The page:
Guest Post by Paula Jensen
When was the last time you heard someone say one:We have already tried this and it did not work!"When I started out as a local leader, these words spoken by an experienced leader often stopped me in my tracks. Their words told me that they had had the experience of knowing what was working and what was not working in the community. Sometimes I asked "Why?" And I rarely got a solid explanation for the failure that occurred, which left me determined to learn more.
My confidence as a leader has grown over the years and I have gained a lot more experience. Now, when someone says:We have already tried this and it did not work!"My answer is …"and what did you learn from that? "
To learn more about unsuccessful attempts, missed opportunities, and community history, honest and focused conversations with local leaders are needed. I firmly believe that as current leaders, we must know the history of things that have been experienced in our community, the work that has been done and why decisions have been made. So often, history repeats itself because leaders do not play their part in the history of the community. We must look back and have our part of the story to go forward.
Let's start by asking a question – How can we engage in an honest and focused conversation with community leaders about what has been learned in the past?
It is an art to initiate and conduct a conversation that creates positive results. Here is a 4-step method that allows your conversation to flow from the surface to the depth. You can lead this conversation through a series of questions at these four levels:
- Step 1. Objective level – Start with facts, facts and external reality. Ask your participant (s) for the conversation:What did you actually see, hear or read?" or "What surprised you?"
- Step 2. Level of reflection – Then ask immediately personal reactions, internal responses, emotions or feelings, hidden images and associations with the facts of the first step. Ask your participant (s) for the conversation:What was your instinctive reaction?" or "What were your biggest frustrations? or "What worked well?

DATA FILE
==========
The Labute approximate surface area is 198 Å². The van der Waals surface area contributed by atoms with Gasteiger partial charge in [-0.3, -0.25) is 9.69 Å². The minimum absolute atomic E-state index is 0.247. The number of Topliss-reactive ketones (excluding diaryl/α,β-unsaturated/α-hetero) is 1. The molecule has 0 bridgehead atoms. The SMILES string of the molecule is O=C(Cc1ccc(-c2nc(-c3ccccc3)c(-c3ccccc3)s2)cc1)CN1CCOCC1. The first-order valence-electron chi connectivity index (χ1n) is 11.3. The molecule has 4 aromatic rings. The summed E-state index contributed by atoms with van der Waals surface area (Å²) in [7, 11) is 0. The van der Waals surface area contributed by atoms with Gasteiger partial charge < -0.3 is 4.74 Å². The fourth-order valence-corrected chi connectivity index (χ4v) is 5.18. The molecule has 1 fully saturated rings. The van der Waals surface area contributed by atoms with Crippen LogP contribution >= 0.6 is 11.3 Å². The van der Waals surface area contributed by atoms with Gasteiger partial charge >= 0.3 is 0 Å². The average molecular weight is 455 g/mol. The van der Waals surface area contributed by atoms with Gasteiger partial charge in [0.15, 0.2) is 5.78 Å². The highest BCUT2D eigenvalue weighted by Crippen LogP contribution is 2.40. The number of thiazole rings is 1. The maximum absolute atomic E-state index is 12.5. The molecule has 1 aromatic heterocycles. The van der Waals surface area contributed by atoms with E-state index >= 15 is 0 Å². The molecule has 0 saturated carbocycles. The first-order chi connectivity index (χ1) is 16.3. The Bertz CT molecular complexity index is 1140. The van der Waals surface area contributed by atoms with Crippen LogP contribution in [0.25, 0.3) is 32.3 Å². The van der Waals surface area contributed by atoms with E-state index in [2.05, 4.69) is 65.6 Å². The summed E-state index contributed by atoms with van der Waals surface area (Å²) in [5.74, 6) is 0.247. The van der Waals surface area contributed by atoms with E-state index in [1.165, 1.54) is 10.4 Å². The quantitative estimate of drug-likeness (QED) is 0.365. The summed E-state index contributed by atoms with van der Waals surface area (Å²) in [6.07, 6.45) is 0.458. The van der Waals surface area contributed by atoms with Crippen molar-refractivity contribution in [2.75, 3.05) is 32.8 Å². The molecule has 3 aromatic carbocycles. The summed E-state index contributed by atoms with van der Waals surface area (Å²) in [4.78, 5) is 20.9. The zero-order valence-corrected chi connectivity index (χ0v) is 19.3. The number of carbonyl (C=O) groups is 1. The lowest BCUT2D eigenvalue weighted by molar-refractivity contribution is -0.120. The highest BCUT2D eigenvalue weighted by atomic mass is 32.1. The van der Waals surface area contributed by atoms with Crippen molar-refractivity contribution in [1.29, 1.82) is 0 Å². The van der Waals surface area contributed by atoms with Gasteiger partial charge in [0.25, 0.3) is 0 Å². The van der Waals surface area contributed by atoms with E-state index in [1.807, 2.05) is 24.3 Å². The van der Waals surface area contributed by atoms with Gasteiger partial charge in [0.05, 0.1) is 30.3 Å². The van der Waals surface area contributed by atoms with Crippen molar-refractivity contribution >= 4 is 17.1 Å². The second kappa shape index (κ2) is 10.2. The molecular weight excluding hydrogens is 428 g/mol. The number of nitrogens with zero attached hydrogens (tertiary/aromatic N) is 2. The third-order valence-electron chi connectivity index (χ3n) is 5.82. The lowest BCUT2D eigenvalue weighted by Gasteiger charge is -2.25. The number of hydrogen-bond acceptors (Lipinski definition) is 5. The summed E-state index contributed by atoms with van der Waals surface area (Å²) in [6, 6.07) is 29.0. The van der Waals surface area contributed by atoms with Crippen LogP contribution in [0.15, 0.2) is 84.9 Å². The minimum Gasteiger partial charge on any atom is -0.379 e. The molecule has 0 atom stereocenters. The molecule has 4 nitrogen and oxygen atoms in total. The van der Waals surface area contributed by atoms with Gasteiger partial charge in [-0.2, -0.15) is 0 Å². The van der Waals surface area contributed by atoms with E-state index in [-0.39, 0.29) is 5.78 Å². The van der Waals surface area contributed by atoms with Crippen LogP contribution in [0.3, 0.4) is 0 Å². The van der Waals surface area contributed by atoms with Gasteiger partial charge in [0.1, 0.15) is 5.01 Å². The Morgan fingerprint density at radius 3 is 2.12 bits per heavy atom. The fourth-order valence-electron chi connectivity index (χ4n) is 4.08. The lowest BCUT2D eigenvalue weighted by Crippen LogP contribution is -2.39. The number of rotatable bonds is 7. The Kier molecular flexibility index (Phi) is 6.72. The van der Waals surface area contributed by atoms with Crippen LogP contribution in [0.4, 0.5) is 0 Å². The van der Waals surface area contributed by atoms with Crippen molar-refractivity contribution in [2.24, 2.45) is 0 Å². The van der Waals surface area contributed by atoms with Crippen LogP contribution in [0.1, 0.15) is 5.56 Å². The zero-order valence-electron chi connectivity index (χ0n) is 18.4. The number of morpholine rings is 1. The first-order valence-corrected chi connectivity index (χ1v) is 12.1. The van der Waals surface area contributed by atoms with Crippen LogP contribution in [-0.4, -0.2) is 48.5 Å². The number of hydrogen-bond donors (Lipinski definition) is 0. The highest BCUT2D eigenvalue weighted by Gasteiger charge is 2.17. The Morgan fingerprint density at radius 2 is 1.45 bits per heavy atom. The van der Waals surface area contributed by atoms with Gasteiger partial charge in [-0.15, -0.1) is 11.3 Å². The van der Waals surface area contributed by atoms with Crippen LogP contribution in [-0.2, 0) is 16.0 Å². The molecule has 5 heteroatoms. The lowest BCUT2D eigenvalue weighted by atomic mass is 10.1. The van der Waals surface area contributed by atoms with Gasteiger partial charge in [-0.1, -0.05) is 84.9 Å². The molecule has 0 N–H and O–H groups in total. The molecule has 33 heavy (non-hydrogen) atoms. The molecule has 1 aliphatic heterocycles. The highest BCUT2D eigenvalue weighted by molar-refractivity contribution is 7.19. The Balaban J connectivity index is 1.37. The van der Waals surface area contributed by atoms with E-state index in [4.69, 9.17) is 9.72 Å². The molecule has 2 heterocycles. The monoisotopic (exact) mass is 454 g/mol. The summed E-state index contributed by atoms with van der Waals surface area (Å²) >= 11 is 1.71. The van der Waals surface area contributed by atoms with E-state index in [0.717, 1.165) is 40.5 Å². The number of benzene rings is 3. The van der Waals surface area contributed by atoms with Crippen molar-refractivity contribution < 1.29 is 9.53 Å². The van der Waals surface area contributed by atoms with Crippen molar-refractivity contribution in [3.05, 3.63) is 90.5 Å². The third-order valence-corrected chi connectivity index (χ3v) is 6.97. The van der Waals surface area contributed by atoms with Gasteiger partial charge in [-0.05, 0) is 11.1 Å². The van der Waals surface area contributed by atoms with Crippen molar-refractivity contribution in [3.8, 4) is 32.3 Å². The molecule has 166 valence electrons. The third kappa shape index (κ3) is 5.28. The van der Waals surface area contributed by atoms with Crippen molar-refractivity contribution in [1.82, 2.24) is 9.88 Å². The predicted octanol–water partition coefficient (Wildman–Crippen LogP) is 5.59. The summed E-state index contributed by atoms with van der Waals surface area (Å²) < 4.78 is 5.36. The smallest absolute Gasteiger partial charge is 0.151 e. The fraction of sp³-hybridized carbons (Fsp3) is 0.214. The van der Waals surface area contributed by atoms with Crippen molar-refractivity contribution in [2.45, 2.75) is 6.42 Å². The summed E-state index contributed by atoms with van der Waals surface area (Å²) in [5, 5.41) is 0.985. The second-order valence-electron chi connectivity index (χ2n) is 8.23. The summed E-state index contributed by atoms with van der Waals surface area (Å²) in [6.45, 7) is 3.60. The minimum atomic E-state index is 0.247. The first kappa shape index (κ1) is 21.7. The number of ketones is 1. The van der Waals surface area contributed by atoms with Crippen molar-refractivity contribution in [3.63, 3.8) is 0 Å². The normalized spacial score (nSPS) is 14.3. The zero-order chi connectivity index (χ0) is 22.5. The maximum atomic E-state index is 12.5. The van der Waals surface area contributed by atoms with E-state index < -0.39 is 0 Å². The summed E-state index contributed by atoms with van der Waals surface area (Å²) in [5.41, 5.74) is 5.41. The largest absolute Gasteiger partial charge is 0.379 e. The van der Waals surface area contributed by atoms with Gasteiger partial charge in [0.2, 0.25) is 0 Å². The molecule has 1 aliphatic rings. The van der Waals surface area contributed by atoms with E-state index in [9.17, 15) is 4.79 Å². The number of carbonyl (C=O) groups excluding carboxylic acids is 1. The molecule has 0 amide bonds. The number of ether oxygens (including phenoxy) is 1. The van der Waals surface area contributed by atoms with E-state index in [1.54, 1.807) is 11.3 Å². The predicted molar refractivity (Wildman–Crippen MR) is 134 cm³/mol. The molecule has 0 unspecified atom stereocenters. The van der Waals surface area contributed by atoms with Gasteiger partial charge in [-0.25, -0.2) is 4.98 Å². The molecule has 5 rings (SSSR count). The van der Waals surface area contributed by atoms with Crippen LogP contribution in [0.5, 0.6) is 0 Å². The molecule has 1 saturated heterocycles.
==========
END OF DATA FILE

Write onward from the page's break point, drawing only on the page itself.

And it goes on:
- Step 3. Level of interpretation – Then, draw the meaning, values, meaning and implications. Ask your participant (s) for the conversation:What are your hopes and dreams?" or "In your opinion, what were your most significant contributions?
- Step 4. Level of decision – Finally, end the conversation by seeking a solution and allowing participants to make decisions about the future. Ask your participant (s) for the conversation:What do you think we should do?" or "What steps could we take to move forward? or "Who else should be involved in local leadership?"
The results of targeted conversations can help develop the awareness of accepting the things that have been done in the past and following the lessons learned from each situation to advance our work. When a leader begins to ask "How can we learn from this?", This automatically affects the future of the community. Having focused conversations is a process of transformation that begins with a person who wants to learn more and ends with a more positive future by learning from the past.
As a local leader, I want to give younger generations the means to take their ideas and make them happen. I want to be asked about the successes and failures of the past. And finally – me, Paula Jensen, swear never to say these words:We tried this before and it did not work! "#Irrural
About Paula Jensen
Paula Jensen's passion for personal and professional life is her passion for community development and leadership. Paula resides in her home town of Langford, South Dakota, whose population is over 318 years old. She is a grant writer and community coach for Dakota Resources, based in Renner, South Dakota. Dakota Resources is a 501c3 community development financial institution that aims to stimulate financial and human investment in rural communities that invest in their communities. Contact her at [email protected]
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